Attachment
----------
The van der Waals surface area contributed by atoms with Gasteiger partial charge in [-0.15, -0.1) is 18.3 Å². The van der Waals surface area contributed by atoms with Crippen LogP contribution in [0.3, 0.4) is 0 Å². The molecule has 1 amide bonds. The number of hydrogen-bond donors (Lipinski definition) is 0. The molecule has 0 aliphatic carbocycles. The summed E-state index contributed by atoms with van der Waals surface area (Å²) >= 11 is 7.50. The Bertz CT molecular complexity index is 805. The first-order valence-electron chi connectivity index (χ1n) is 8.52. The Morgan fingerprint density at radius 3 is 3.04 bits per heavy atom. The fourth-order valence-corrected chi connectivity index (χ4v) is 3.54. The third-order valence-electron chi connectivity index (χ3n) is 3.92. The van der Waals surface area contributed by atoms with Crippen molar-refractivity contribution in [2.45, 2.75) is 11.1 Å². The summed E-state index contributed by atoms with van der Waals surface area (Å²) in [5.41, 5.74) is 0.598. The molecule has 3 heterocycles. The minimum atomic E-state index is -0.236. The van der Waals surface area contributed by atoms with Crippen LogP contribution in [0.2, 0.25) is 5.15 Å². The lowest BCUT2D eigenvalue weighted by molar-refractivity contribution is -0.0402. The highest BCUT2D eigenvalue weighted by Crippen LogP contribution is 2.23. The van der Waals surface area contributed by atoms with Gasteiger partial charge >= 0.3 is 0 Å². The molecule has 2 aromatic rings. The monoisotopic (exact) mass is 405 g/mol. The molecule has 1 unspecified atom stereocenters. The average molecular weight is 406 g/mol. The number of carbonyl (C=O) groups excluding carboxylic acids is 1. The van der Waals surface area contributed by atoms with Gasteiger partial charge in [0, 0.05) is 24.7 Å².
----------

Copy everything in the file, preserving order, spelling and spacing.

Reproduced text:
The van der Waals surface area contributed by atoms with Gasteiger partial charge in [-0.15, -0.1) is 18.3 Å². The van der Waals surface area contributed by atoms with Crippen LogP contribution in [0.3, 0.4) is 0 Å². The molecule has 1 amide bonds. The number of hydrogen-bond donors (Lipinski definition) is 0. The molecule has 0 aliphatic carbocycles. The summed E-state index contributed by atoms with van der Waals surface area (Å²) >= 11 is 7.50. The Bertz CT molecular complexity index is 805. The first-order valence-electron chi connectivity index (χ1n) is 8.52. The Morgan fingerprint density at radius 3 is 3.04 bits per heavy atom. The fourth-order valence-corrected chi connectivity index (χ4v) is 3.54. The third-order valence-electron chi connectivity index (χ3n) is 3.92. The van der Waals surface area contributed by atoms with Crippen molar-refractivity contribution in [2.45, 2.75) is 11.1 Å². The summed E-state index contributed by atoms with van der Waals surface area (Å²) in [5.41, 5.74) is 0.598. The molecule has 3 heterocycles. The minimum atomic E-state index is -0.236. The van der Waals surface area contributed by atoms with Crippen LogP contribution in [0.2, 0.25) is 5.15 Å². The lowest BCUT2D eigenvalue weighted by molar-refractivity contribution is -0.0402. The highest BCUT2D eigenvalue weighted by Crippen LogP contribution is 2.23. The van der Waals surface area contributed by atoms with Gasteiger partial charge >= 0.3 is 0 Å². The molecule has 2 aromatic rings. The monoisotopic (exact) mass is 405 g/mol. The molecule has 1 unspecified atom stereocenters. The average molecular weight is 406 g/mol. The number of carbonyl (C=O) groups excluding carboxylic acids is 1. The van der Waals surface area contributed by atoms with Gasteiger partial charge in [0, 0.05) is 24.7 Å².